Teamwork is one of the greatest advantages any organization can have. It will have more positive impact than any individuals with intellect or natural strength or ability. Change is happening so quickly today. It is reported that information doubles every twelve to eighteen months. Computing power doubles every two years. We must learn to work as a team to keep up.
If teamwork is so vital to our sustained success, why are there not more effective teams?
It takes commitment, effort and courage. It takes a willingness to embrace change to create high performing teams
Most leaders do not know how to transform their people into a high performance team.
Many leaders are under so much pressure to produce today, they forget about the need to produce tomorrow and the day after that.
There is a culture of blame. If the leader blames, he cannot expect anyone else to take ownership either and this creates a vicious cycle of poor accountability.
There is a bias toward talent. Often high potential performers are overlooked because they do not immediately stand out. A team of dedicated and committed people will outperform a group of individually talented people.
Incentives often reward individual versus team performance.
Not enough time is devoted to building trust with team members.
These challenges can be overcome. Working on a high performance team is fun and energizing. The return on investment is exciting and profitable.
Think of the best team you have ever been on. What made it great? What did you accomplish? Years ago, I played basketball in a city league. The members of this team were not particularly talented or fast. We had fun together and we worked cohesively. One Saturday, we were practicing on a court by the beach. A group of young and individually talented men challenged us to a game. They were supremely confident in their success and told us we should be ready to lose. Instead, they became frustrated as we began pulling ahead. We were playing as a team. They were showcasing their individual talents and eventually began arguing and blaming each other. They lost and left in disgust and frustration.
How do you get committed to the team? You have to be willing to own the results of the team. You can’t say you are succeeding and failing because of someone else. It is our boss, our co-workers, or our customers who are fault. Our marketing is poor, our product is weak, our leadership doesn’t know what they are doing. You must own the results of the team you are on. Regardless of title and position, you can influence the team to improve, by your commitment to the team. It is easier to blame and go it alone or leave. That is what many of us do.
If you are willing to pull together, you will be rewarded. I have a client that today is absolutely thriving as a high performance organization. There are multiple teams at many different levels. It took several years of hard work to make some major changes. They had to ask one of their founding principals to leave. This process took tremendous courage and commitment. The individual was immensely talented but toxic. The team was so much better in the long run. They were able to heal and come together to fulfill the very important mission of the organization. At the time, there was uncertainty about losing the talent of this individual, though there was damage to this person’s reputation and also the organizations reputation. The results two years later were unmistakable.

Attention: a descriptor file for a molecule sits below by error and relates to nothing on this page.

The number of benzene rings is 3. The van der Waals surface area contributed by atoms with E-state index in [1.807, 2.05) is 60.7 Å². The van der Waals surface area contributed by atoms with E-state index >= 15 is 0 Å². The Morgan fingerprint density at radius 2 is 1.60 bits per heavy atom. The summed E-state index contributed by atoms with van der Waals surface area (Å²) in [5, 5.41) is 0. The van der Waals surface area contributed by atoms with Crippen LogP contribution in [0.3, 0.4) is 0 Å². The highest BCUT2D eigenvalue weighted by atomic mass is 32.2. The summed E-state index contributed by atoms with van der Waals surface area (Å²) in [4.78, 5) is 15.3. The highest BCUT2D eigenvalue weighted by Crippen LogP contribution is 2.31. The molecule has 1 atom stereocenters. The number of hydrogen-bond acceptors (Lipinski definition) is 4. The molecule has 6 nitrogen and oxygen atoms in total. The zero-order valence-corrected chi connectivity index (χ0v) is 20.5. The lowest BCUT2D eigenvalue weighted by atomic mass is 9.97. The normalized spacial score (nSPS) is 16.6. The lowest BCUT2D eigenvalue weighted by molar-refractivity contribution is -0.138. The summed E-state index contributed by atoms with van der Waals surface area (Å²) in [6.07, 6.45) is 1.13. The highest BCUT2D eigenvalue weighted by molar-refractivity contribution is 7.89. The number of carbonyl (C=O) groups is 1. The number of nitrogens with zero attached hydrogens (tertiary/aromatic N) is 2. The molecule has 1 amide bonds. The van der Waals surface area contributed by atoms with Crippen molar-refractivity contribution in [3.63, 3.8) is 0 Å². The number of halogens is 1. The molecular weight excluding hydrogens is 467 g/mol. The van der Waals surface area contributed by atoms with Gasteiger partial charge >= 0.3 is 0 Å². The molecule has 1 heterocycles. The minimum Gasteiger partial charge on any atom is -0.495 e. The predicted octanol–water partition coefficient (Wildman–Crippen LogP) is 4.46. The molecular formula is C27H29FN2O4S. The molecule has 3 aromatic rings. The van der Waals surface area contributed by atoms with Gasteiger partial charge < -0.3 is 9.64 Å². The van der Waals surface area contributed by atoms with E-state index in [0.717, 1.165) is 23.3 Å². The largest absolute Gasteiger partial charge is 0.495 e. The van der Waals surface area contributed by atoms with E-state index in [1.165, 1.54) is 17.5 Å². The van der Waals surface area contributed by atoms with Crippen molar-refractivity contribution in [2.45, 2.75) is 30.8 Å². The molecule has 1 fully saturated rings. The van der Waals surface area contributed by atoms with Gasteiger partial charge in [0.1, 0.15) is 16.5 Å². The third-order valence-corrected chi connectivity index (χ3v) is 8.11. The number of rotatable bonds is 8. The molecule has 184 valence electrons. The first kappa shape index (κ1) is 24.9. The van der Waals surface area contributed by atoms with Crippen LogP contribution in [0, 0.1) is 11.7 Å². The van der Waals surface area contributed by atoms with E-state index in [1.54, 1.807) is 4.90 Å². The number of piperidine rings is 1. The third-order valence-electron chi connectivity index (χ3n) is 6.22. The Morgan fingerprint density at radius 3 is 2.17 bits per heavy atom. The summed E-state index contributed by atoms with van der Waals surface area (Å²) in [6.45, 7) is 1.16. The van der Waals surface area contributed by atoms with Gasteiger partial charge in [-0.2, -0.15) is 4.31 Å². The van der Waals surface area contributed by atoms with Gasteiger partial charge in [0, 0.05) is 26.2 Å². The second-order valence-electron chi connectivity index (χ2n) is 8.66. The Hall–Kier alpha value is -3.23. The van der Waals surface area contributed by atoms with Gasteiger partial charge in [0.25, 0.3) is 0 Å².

It is so much fun to be an underdog that exceeds expectations. Your leadership matters to the performance of the team. You do not have to be the smartest or most talented. You just have to be the most committed to creating team performance. You are much more effective as a team than alone.
The author Spencer Horn is the President of Altium Leadership. Additional articles which may interest you: 7 Steps For a More Productive Team; Leadership Is About Impact Not Intention; How To Prepare Your Next Generation Of Leaders; Increase Your Effectiveness As A Leader With Perception Science; How To Create Success From Failure; How To Get Your People To Change Today; Cure For The CEO Disease; The Importance of Values; Results Killing Virus
If you would like to take a closer look at how much more productive your team could be through greater teamwork, message me and I will send you a comprehensive diagnostic tool.
 Chia-Jung Tsay, an assistant professor at University College London, “Beware Of The Bias Toward Natural Ability”, Harvard Business Review, April 2106, pgs. 28-29